That's a fairly old post, but still quite relevant. Some of the comments posted about the reviews are still valid in the face of this though (if somewhat exaggerated).
Reviewers are in a weird situation. There is a bit of positive spin in all reviews. Ars Technica did an interesting report on the reasons why this is. But it is also the case that if a product was
pure crap, the odds are good that you won't be able to get it reviewed in the first place for various reasons. Or you just wouldn't bother releasing it. So there's a bias of sorts that if a review is fairly low, you have to wonder what the hell happened. It isn't that hard to at least be average in the market.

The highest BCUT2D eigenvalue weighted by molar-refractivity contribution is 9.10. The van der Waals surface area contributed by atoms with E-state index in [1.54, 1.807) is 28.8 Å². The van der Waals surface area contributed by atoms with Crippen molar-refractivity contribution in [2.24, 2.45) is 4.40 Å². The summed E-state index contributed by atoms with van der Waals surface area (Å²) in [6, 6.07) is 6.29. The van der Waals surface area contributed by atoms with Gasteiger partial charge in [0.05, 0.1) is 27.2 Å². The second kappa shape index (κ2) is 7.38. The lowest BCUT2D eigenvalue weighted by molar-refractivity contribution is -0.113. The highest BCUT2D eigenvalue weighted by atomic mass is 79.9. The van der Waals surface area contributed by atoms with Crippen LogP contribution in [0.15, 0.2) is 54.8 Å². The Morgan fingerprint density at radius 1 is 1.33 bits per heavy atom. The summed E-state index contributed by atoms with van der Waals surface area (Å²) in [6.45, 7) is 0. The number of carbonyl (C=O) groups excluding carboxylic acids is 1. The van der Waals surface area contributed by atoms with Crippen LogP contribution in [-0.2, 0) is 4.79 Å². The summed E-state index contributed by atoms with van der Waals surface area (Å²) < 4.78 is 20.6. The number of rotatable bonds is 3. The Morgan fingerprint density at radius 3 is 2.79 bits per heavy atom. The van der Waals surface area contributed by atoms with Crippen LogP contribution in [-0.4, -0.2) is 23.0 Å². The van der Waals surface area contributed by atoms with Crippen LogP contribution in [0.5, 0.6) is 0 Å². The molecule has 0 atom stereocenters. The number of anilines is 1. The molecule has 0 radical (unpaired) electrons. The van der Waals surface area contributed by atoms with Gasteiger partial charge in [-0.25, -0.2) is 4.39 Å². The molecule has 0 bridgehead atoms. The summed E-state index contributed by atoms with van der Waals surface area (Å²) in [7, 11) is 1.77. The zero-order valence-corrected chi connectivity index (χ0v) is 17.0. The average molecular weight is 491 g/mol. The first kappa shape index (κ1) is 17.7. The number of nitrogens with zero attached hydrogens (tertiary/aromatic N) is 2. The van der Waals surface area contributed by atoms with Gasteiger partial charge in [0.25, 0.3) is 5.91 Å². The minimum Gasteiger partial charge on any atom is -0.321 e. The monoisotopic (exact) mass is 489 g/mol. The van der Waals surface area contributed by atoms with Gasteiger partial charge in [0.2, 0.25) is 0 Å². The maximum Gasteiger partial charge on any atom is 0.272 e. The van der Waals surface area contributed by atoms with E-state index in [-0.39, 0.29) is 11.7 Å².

So we get into these heated brand wars over what? The 20% of the product that makes it different from other products. Look at the eInk readers: the Nook, the Kobo, the Kindle, the Sony Reader, etc... these products by and large are pretty much all the same thing. They are made different by tweaks and changes that "differentiate" them. Sony's ease of accessing 3rd party book sources. Amazon's strong eco-system. Kobo's customizability. B&N's ergonomics. We fight over silly stuff like which one of these is "the best" when they are all pretty darn good for different reasons.
But as the devil is in the details, so are the debates and arguments. And we humans do love to dip our toes into the pool of hyperbole so often it becomes a joke.